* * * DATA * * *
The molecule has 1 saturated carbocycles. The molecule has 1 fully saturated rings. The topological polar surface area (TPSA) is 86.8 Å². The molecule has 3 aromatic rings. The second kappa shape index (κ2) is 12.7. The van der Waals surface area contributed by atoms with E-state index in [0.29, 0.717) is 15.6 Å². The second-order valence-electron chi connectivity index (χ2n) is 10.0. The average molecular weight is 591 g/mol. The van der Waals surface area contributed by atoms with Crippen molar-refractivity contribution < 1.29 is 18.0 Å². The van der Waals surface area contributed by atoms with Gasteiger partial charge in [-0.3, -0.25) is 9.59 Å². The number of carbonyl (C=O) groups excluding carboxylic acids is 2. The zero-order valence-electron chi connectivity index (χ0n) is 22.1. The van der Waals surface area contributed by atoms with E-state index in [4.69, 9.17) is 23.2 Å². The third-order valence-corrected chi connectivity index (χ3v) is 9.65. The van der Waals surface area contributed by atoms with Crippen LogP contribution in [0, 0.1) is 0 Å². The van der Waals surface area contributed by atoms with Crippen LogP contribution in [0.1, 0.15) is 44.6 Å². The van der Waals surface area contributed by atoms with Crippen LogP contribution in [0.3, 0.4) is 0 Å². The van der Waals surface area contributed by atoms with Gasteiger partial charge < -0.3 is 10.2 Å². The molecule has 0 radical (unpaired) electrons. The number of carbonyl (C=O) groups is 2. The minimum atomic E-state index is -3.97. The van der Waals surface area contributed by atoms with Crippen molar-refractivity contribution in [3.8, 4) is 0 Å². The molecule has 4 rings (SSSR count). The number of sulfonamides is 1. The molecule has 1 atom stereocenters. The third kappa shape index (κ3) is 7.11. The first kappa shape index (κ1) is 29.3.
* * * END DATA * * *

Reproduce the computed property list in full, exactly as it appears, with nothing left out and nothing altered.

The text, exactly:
The molecule has 1 saturated carbocycles. The molecule has 1 fully saturated rings. The topological polar surface area (TPSA) is 86.8 Å². The molecule has 3 aromatic rings. The second kappa shape index (κ2) is 12.7. The van der Waals surface area contributed by atoms with E-state index in [0.29, 0.717) is 15.6 Å². The second-order valence-electron chi connectivity index (χ2n) is 10.0. The average molecular weight is 591 g/mol. The van der Waals surface area contributed by atoms with Crippen molar-refractivity contribution < 1.29 is 18.0 Å². The van der Waals surface area contributed by atoms with Gasteiger partial charge in [-0.3, -0.25) is 9.59 Å². The number of carbonyl (C=O) groups excluding carboxylic acids is 2. The zero-order valence-electron chi connectivity index (χ0n) is 22.1. The van der Waals surface area contributed by atoms with E-state index in [4.69, 9.17) is 23.2 Å². The third-order valence-corrected chi connectivity index (χ3v) is 9.65. The van der Waals surface area contributed by atoms with Crippen LogP contribution in [0, 0.1) is 0 Å². The van der Waals surface area contributed by atoms with Crippen LogP contribution in [0.1, 0.15) is 44.6 Å². The van der Waals surface area contributed by atoms with Crippen LogP contribution in [0.3, 0.4) is 0 Å². The van der Waals surface area contributed by atoms with Gasteiger partial charge < -0.3 is 10.2 Å². The molecule has 0 radical (unpaired) electrons. The number of carbonyl (C=O) groups is 2. The minimum atomic E-state index is -3.97. The van der Waals surface area contributed by atoms with Crippen molar-refractivity contribution in [3.8, 4) is 0 Å². The molecule has 4 rings (SSSR count). The number of sulfonamides is 1. The molecule has 1 atom stereocenters. The third kappa shape index (κ3) is 7.11. The first kappa shape index (κ1) is 29.3.